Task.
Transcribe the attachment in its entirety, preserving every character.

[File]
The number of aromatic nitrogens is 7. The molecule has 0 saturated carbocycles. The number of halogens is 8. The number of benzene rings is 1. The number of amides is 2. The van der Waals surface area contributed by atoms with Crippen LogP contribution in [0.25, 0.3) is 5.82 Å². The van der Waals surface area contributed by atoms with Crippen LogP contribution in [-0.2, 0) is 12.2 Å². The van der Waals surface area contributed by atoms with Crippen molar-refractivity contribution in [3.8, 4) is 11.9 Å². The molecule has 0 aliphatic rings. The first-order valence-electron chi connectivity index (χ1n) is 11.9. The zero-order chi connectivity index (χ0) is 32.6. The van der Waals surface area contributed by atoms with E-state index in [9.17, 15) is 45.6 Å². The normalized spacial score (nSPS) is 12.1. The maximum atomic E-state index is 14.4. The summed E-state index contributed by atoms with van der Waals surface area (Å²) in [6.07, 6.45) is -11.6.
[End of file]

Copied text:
The number of aromatic nitrogens is 7. The molecule has 0 saturated carbocycles. The number of halogens is 8. The number of benzene rings is 1. The number of amides is 2. The van der Waals surface area contributed by atoms with Crippen LogP contribution in [0.25, 0.3) is 5.82 Å². The van der Waals surface area contributed by atoms with Crippen LogP contribution in [-0.2, 0) is 12.2 Å². The van der Waals surface area contributed by atoms with Crippen molar-refractivity contribution in [3.8, 4) is 11.9 Å². The molecule has 0 aliphatic rings. The first-order valence-electron chi connectivity index (χ1n) is 11.9. The zero-order chi connectivity index (χ0) is 32.6. The van der Waals surface area contributed by atoms with E-state index in [9.17, 15) is 45.6 Å². The normalized spacial score (nSPS) is 12.1. The maximum atomic E-state index is 14.4. The summed E-state index contributed by atoms with van der Waals surface area (Å²) in [6.07, 6.45) is -11.6.